McCain memoir: ‘I don’t know how much longer I’ll be here’

McCain memoir: 'I don't know how much longer I'll be here'

May 4 (UPI) — Nearly a year after he was diagnosed with brain cancer, Sen. John McCain outlined his upcoming memoir — saying he’s prepared to die, but has work he’d like to take care of first.

During an emotional three-minute reading of book excerpts, posted by NPR, McCain details some passages in The Restless Wave: Good Times, Just Causes, Great Fights, and Other Appreciations.

“I don’t know how much longer I’ll be here. Maybe I’ll have another five years, maybe with the advances in oncology they’ll find new treatments for my cancer that will extend my life,” the six-term Arizona said. “Maybe I’ll be gone before you hear this, my predicament is, well, rather unpredictable. But I’m prepared for either contingency or at least I’m getting prepared.”

McCain, the 2008 Republican nominee who lost the White House to then-Illinois Sen. Barack Obama, announced last summer he has brain cancer. Earlier this month, he was admitted to the Mayo Clinic in Phoenix for surgery related to diverticulitis.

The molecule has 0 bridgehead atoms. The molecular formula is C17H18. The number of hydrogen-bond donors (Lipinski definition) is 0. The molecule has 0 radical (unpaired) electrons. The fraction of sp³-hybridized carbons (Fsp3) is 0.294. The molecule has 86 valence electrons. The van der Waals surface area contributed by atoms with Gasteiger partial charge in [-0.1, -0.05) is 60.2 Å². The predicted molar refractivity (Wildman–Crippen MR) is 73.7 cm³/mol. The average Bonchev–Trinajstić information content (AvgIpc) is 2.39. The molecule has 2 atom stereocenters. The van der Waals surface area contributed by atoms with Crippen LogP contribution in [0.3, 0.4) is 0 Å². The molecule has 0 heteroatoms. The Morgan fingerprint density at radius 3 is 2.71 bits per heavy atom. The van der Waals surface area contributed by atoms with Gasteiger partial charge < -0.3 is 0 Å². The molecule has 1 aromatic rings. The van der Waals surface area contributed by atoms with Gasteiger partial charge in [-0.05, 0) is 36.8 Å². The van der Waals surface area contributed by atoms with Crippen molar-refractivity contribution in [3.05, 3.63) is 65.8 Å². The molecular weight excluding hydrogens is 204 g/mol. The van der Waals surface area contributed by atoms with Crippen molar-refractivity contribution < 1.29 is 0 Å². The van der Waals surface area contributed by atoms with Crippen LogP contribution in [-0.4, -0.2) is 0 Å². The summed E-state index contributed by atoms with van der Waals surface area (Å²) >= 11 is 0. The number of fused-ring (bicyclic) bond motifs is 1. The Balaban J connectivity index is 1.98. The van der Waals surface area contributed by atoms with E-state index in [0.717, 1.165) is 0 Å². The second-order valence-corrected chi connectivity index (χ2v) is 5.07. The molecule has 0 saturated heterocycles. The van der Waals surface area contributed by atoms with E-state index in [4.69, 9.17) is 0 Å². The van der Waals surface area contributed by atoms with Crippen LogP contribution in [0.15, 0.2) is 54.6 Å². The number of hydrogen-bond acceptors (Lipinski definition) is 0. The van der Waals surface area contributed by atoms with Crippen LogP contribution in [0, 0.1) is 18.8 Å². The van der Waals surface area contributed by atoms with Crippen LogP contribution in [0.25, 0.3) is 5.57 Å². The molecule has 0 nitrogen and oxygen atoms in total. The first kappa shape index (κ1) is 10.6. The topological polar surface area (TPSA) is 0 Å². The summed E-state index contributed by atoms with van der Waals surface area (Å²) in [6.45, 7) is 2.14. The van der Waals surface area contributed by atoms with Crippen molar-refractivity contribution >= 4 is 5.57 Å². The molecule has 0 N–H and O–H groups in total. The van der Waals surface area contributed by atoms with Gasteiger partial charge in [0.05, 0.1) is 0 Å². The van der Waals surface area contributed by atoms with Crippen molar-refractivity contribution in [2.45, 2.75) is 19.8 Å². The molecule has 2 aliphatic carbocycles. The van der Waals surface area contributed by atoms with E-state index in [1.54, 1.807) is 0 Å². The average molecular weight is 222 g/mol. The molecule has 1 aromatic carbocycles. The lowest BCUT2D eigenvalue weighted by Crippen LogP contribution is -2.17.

Since his cancer fight, McCain has taken a reduced role in the Senate — voting on select legislation, when his health allows.

McCain said before he dies, he has “some things I’d like to take care of first.”

“Some work that needs finishing and some people I need to see, and I want to talk to my fellow Americans a little more if I may.

“We’re not always right. We’re impetuous and impatient and rush into things without knowing what we’re really doing. We argue over little differences endlessly and exaggerate them into lasting breaches. We can be selfish and quick sometimes to shift the blame for our mistakes to others, but our country ’tis of thee.”

During his reading, McCain touched on the state of the U.S. political system.

“Before I leave, I’d like to see our politics begin to return to the purposes and practices that distinguish our history from the history of other nations. I’d like to see us recover our sense that we are more alike than different,” he said. “Whether we think each other right or wrong in our views on the issues of the day, we owe each other our respect, as so long as our character merits respect.

In closing the recording, McCain said he wants to go to the valley and see the creek run after the rain and hear the cottonwoods whisper in the wind.

“I want to smell the rose scented breeze and feel the sun on my shoulders. I want to watch the hawks hunt from the sycamore, and then take my leave bound for a place near my old friend Chuck Larsen in the cemetery on the Severn, back where it began.”

McCain’s memoir goes on sale May 22.